Brooke's (Virginia) battery (Brooke Artillery).
Dance's (Virginia) battery (Powhatan Artillery).
Graham's (Virginia) battery (Rockbridge Artillery )
Hupp's (Virginia) battery (Salem Artillery).
Smith's battery (3d Richmond Howitzers).
Watson's battery (2d Richmond Howitzers).

McIntosh's Battalion
Maj. D. G. MCINTOSH

Hurt's (Alabama) battery.
Johnson's (Virginia) battery.
Lusk's (Virginia) battery.
Wooding's (Virginia) battery Danville

RESERVE ARTILLERY
Brig. Gen. WILLIAM N. PENDLETON

Sumter (Ga.) Battalion
Lieut. Col. A. S. CUTTS

Patterson's battery (B).
Ross' battery (A).
Wingfield's battery (C).

Nelson's Battalion
Lieut. Col. W. NELSON

Kirkpatrick's (Virginia) battery (Amherst Artillery).
Massie's (Virginia) battery (Fluvanna Artillery ).
Milledge's (Georgia) battery.

CAVALRY
Maj. Gen. JAMES E. B. STUART

First Brigade
Brig. Gen. WADE HAMPTON

1st North Carolina.
1st South Carolina.
2d South Carolina.
Cobb's Georgia Legion.
Phillips' Georgia Legion.

Second Brigade
Brig. Gen. FITZHUGH LEE

1st Virginia.
2d Virginia.
3d Virginia, Col. Thomas H. Owen.
4th Virginia, Col. Williams C. Wickham.

Third Brigade
Brig. Gen. W. H. F. LEE

2d North Carolina, Lieut. Col. W. H. Payne.
5th Virginia, Col. T. L. Rosser.
9th Virginia, Col. R. L. T. Beale.
10th Virginia.
13th Virginia, Col. John R. Chambliss, jr.
15th Virginia.

Fourth Brigade
Brig. Gen. WILLIAM E. JONES

1st Maryland Battalion, Maj. Ridgely Brown.
6th Virginia, Lieut. Col. John Shac Green.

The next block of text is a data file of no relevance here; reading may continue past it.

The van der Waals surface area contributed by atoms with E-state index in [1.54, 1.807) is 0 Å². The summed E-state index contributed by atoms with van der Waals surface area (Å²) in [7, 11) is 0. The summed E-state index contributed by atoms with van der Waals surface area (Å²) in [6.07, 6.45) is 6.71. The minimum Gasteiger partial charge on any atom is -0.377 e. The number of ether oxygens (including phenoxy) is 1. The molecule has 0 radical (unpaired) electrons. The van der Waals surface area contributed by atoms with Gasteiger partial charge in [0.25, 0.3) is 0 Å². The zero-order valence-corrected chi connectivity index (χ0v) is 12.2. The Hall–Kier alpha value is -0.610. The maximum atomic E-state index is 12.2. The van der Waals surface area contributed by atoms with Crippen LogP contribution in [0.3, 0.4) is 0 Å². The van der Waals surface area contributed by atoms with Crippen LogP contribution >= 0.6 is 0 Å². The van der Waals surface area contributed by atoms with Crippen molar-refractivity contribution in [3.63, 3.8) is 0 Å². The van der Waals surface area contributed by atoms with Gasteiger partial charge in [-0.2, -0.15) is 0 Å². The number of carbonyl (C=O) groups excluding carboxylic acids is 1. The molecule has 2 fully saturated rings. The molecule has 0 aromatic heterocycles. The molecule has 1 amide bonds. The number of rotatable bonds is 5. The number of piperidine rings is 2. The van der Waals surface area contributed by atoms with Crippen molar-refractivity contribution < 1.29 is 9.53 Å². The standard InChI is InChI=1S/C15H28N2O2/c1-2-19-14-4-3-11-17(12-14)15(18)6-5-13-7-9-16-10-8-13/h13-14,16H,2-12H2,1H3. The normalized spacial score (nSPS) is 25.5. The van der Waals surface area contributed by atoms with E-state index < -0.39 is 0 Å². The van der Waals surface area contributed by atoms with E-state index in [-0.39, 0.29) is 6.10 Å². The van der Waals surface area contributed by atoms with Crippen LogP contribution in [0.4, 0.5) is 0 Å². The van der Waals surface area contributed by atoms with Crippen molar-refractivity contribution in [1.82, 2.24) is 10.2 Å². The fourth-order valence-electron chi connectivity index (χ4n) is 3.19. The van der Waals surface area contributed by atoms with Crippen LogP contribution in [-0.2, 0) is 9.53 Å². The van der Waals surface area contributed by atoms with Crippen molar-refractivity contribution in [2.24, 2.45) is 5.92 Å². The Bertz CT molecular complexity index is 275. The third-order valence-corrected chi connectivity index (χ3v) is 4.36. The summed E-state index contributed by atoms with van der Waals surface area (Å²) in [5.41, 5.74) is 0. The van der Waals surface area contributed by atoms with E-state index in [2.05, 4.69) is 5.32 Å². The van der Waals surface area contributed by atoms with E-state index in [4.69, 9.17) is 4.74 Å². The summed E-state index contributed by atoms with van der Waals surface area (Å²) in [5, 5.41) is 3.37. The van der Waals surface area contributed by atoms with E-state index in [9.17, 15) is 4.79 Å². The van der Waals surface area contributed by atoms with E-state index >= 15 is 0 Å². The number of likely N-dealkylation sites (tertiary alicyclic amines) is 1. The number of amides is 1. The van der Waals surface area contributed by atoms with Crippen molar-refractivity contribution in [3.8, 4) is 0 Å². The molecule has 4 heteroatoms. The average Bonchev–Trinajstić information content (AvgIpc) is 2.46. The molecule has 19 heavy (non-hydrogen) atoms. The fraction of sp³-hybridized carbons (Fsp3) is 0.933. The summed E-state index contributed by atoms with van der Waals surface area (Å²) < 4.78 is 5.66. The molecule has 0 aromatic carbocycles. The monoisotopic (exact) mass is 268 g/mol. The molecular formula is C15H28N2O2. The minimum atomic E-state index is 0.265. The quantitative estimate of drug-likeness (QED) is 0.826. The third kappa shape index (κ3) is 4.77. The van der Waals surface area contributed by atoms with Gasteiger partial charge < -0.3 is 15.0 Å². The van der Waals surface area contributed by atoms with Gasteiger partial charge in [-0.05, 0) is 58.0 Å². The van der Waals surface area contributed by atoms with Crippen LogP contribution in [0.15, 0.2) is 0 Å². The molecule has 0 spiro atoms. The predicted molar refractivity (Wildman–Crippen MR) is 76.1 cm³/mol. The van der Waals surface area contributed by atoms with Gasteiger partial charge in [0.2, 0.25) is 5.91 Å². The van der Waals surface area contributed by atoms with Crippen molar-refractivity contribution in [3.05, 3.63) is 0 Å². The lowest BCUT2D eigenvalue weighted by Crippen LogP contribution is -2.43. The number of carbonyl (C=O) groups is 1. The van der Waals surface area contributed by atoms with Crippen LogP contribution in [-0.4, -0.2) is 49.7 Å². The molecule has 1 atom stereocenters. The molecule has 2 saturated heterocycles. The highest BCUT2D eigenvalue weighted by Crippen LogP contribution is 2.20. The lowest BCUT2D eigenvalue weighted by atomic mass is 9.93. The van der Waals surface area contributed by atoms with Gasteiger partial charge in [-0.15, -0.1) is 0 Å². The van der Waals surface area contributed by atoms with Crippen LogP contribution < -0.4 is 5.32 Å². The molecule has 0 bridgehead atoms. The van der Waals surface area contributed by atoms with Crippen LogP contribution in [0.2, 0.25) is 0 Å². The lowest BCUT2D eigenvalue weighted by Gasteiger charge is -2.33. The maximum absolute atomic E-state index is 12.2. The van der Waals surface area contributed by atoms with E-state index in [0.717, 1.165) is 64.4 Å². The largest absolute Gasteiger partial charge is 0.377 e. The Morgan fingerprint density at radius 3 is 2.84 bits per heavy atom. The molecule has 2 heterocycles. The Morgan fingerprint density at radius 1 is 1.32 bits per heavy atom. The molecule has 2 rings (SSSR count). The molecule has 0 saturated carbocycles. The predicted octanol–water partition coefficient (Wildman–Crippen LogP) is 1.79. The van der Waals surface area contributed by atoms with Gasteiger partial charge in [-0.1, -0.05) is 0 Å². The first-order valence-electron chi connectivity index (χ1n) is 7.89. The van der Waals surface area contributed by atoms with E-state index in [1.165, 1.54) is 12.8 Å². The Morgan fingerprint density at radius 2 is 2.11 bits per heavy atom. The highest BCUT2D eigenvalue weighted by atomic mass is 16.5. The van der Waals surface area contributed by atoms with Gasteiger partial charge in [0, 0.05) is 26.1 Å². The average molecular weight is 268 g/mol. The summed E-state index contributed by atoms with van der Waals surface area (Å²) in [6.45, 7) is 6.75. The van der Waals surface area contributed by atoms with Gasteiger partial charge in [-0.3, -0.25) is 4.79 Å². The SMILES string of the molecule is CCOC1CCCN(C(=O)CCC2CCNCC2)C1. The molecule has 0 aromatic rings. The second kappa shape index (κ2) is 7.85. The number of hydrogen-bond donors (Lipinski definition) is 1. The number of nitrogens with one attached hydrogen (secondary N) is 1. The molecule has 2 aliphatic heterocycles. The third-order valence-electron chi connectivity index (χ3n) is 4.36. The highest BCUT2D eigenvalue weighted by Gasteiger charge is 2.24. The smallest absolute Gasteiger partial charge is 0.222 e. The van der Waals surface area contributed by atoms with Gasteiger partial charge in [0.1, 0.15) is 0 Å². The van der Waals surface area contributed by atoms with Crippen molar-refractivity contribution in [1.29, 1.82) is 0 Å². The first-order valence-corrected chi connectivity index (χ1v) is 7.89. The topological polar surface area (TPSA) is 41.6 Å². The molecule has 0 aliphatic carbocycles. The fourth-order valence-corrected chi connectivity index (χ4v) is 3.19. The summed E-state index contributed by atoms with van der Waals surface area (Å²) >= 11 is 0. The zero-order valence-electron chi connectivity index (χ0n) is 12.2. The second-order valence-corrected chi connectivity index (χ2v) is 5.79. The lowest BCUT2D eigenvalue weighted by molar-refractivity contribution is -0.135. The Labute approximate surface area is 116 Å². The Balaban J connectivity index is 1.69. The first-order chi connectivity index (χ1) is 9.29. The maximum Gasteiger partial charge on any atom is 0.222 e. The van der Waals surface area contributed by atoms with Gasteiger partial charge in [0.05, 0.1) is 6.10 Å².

7th Virginia, Lieut. Col. Thomas Marshall.
11th Virginia, Col. L. L. Lomax.
12th Virginia, Col. A. W. Harman.
34th Virginia Battalion, Lieut. Col. V. A. Witcher.
35th Virginia Battalion, Lieut. Col. Elijah V. White.

Horse Artillery
Maj. R. F. BECKHAM

Lynchburg Beauregards, Capt. M. N. Moorman.
Stuart Horse Artillery, Capt. James Breathed.
Virginia Battery,  Capt. William M. McGregor.
Washington (S.C.) Artillery, Capt. James F. Hart.

Source:  Official Records of the Union and Confederate Armies

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Lee-Jackson Meeting at Chancellorsville (National Park Service)

(Related reading below.)

Recommended Reading: Chancellorsville, by Stephen W. Sears. Description: Chancellorsville was one of the Civil War's pivotal campaigns, a great victory for the South that also led directly to the death of top Confederate general Stonewall Jackson. It hasn't generated the amount of literature devoted to most major Civil War battles, largely because John Bigelow's 1910 classic, The Campaign of Chancellorsville, seemed for years to offer the last word. But Sears, employing a mix of published and unpublished primary accounts to buttress secondary studies, manages to offer more than one new word in a thoroughly engaging text. Continued below...

Most notable is his use of Union military intelligence reports to show how General Joseph Hooker was fed a stream of accurate information about Robert E. Lee's troops; conversely, Sears points out the battlefield communications failures that hampered the Union army at critical times. He also examines the roles of Hooker and his corps commanders, finding that half of the latter poorly served their commander during the campaign. Regarding the Confederate command, Sears analyzes Lee's faulty intelligence and his relationships with his subordinates. Throughout, he highlights Lee's marvelous good luck, as well as his army's tenacious fighting capability. One of the book's three appendices explores several of the battle's "romances", e.g., Jackson's wounding, Alfred Pleasonton's false stories, while two other appendices present orders of battle and casualties. A model campaign study, Sears's account of Chancellorsville is likely to remain the standard for years to come… It also includes numerous previously non-published maps and photos.